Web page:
Pity the pollsters: while 2019 was a politically momentous year, those of us asking Britons what they consider to be the biggest issues facing the country have faced a far more predictable outcome. Looking across the twelve waves of the Ipsos MORI Issues Index asked in 2019, it is very clear that just two issues – Brexit and the NHS – dominated the public mind.
Londoners have been no different. Fully six in ten of those we spoke to over the course of the year told us that Brexit was a big issue for the country, not far off the national average of 65 per cent.
However, there have been some interesting nuances for London-watchers. The NHS was less of a priority in the capital: three in ten Londoners mentioned it as a worry, well below the British average score of 40 per cent. Instead, Londoners were slightly more likely than the average Briton to mention a host of “secondary” issues, including crime, housing, education, poverty, the economy, pollution and climate change.
What our data also tells us is that the gap in attitudes between those living in Inner and Outer London was as wide – and possibly wider – than the differences with those living outside of the capital.
When we look at Inner Londoners only, the level of concern about Brexit shoots up to 67 per cent: as a standalone region, it would be the joint-third most concerned, level with south east England and behind only the north east (70 per cent) and south west (71 per cent). The NHS remains second, but behind it we see elevated worry about poverty, education and climate change. Central Londoners are among the most likely to mention environmental worries as an issue, second only to those living in south west England.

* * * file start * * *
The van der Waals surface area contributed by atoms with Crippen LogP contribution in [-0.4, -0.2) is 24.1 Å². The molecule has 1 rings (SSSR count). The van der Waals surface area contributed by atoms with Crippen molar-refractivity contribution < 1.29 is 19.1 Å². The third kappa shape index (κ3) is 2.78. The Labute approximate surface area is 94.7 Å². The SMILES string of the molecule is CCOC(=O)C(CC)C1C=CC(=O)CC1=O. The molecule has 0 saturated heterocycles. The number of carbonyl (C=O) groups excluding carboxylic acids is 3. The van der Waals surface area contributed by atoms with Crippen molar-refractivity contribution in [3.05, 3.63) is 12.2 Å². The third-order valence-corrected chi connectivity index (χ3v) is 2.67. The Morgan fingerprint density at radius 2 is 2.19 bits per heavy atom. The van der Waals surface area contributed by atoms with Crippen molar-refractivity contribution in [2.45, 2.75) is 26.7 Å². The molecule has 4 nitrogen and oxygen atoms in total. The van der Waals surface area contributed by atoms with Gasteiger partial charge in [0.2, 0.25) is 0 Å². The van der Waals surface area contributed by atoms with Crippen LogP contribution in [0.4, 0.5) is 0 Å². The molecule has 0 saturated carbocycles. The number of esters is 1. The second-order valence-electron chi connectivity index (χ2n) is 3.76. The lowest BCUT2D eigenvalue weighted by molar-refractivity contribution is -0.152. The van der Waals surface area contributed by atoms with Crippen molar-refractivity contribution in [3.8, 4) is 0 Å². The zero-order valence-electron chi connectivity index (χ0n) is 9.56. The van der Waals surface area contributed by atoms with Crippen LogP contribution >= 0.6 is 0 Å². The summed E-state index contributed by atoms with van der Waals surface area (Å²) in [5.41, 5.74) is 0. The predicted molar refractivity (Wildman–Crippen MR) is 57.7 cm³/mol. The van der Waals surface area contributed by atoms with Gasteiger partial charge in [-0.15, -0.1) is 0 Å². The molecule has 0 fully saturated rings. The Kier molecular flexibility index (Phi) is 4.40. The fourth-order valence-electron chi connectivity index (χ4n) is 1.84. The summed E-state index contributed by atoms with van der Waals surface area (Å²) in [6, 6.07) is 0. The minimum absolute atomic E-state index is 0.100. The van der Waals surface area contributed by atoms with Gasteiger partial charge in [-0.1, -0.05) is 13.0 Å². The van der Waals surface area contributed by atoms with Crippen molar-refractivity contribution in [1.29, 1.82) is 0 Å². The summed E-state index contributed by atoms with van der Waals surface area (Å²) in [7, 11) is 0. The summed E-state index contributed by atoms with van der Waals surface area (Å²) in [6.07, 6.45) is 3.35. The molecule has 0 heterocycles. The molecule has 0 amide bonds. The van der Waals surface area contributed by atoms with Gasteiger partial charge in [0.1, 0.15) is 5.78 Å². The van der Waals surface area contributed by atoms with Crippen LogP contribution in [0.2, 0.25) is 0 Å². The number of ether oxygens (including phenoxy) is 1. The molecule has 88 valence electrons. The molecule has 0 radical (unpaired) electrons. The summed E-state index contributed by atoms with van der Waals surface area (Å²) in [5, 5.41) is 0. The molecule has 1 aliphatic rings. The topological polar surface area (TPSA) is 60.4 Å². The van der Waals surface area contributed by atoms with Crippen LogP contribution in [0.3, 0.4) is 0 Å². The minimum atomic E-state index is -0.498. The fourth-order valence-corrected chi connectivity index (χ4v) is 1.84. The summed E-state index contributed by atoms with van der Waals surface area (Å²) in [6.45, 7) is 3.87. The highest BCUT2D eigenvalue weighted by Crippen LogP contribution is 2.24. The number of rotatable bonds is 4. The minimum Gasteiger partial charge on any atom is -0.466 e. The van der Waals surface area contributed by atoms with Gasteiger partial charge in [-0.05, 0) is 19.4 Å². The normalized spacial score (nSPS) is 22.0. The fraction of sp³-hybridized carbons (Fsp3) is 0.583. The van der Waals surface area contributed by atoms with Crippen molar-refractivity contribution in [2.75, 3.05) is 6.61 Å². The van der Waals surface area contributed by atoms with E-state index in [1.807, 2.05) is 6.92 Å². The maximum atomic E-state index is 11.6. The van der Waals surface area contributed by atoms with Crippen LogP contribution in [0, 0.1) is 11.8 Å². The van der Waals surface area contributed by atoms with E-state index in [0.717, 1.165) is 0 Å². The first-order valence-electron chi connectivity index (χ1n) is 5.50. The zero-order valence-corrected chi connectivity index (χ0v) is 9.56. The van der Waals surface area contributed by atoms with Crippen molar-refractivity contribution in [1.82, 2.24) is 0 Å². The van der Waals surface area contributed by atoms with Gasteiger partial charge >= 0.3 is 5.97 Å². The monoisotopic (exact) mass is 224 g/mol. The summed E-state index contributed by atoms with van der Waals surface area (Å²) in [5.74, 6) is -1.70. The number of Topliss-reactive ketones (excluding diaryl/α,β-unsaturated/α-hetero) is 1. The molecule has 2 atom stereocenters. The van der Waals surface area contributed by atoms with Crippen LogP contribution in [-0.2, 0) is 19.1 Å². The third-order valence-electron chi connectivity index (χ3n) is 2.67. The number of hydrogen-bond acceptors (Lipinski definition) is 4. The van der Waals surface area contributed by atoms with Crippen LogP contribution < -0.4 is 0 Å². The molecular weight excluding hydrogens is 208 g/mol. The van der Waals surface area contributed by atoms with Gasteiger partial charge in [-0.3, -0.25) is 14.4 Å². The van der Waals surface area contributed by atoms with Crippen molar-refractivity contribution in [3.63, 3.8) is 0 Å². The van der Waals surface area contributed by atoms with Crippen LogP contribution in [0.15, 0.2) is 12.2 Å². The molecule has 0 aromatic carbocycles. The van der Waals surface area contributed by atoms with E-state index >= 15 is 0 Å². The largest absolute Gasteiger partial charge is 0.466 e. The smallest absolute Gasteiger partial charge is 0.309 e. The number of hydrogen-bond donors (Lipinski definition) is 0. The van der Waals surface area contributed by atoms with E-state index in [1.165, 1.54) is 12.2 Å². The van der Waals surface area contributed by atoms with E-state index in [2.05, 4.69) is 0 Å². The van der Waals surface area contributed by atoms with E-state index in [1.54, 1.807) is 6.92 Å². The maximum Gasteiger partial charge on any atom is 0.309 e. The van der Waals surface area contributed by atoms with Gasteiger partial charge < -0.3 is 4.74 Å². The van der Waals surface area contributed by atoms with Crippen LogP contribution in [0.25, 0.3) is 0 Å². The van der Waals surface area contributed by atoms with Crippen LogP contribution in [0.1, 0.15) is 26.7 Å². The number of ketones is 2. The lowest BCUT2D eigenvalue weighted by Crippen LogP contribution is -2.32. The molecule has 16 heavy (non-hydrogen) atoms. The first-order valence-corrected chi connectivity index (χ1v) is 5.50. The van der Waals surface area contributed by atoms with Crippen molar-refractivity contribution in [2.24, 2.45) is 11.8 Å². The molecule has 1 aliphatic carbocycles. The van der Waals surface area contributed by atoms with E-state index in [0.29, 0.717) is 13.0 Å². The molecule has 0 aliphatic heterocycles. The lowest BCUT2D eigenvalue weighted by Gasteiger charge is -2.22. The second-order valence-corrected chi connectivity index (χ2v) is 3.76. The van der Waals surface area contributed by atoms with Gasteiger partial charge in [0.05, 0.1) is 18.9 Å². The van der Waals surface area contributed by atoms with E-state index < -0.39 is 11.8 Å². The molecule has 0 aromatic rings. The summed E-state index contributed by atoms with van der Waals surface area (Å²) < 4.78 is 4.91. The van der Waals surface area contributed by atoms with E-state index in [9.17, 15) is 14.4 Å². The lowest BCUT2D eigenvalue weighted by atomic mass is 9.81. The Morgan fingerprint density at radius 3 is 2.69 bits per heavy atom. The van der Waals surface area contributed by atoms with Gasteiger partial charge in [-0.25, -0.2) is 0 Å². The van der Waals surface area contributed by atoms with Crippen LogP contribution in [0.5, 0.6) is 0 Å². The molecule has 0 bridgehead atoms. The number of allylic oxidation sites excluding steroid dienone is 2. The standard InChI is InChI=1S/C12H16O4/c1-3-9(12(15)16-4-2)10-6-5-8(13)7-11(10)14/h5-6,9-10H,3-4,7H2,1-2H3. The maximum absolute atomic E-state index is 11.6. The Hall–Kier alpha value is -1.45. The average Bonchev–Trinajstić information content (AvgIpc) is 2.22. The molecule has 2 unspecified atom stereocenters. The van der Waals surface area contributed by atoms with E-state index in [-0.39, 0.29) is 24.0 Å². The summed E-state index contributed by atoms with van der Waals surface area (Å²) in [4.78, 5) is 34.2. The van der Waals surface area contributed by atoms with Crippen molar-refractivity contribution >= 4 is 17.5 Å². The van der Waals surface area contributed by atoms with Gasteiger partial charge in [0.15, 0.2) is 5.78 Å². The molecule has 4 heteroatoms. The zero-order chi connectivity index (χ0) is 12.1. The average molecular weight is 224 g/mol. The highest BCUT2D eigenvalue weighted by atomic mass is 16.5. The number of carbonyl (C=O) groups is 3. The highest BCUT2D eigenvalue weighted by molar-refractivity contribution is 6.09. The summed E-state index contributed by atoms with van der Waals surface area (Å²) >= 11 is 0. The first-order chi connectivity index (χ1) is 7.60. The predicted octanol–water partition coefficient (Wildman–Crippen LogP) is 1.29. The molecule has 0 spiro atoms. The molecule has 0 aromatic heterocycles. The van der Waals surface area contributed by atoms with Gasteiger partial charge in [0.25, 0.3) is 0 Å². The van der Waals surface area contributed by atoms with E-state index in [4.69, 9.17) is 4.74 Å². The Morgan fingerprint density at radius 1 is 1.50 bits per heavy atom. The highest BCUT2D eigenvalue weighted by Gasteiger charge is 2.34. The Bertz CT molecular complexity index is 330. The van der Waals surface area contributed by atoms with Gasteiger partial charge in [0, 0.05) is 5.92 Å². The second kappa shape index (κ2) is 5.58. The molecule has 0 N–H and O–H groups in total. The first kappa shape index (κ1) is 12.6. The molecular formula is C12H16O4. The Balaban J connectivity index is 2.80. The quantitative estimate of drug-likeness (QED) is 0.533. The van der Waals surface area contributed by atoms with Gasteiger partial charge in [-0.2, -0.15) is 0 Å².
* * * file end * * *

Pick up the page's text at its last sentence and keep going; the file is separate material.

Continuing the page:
By contrast, Outer Londoners showed a level of concern about Brexit that was lower than any region in Britain. Although concern is still high, its score of 55 per cent puts it behind the least concerned region – the West Midlands (58 per cent). Instead, crime and housing are the major concerns: concern about crime in the outer ring was eight percentage points higher than it is in the centre of London, while the difference on housing stood at nine points. At the foot of the top ten issues we see race relations and drug abuse appear as concerns for Outer Londoners. Just five per cent of all Britons mentioned race relations as a big concern in 2019, so the level in Outer London suggests this topic has greater resonance for some residents living in London’s fast-changing outer boroughs.
What next? Despite Brexit’s dominance of Londoners’ worry lists, the December Issues Index of 2019 – conducted over the course of the general election – hints that change is afoot. In the final month of last year the NHS overtook Brexit as Londoners’ biggest worry, capping a two month period in which the proportion of the capital’s residents worried about the NHS skyrocketed from 23 per cent to 48 per cent.
In the new decade, we may see Brexit concern to begin to ebb, while other public service concerns rise. The first Issues Index of the new decade provides our first, tentative, data point: in London, Brexit is still the top issue but poverty and inequality sits second, alongside the NHS and ahead of pollution/environment. While the sample size is small, we may see these issues, along with crime and education, define the major concerns of Londoners in the run up to the mayoral election on 7 May.
Added to perennial London issues such as housing and poverty, these changes suggest that the Londoners’ priorities might look quite different by the time of the elections. Rather than the last few years’ pre-occupation with national and international politics, the focus is likely to be on issues far closer to home – public services, pollution, and crime.
Michael Clemence is research manager, Ipsos MORI, which also kindly supplied the charts. Michael tweets here. Top image: GLA Planning.
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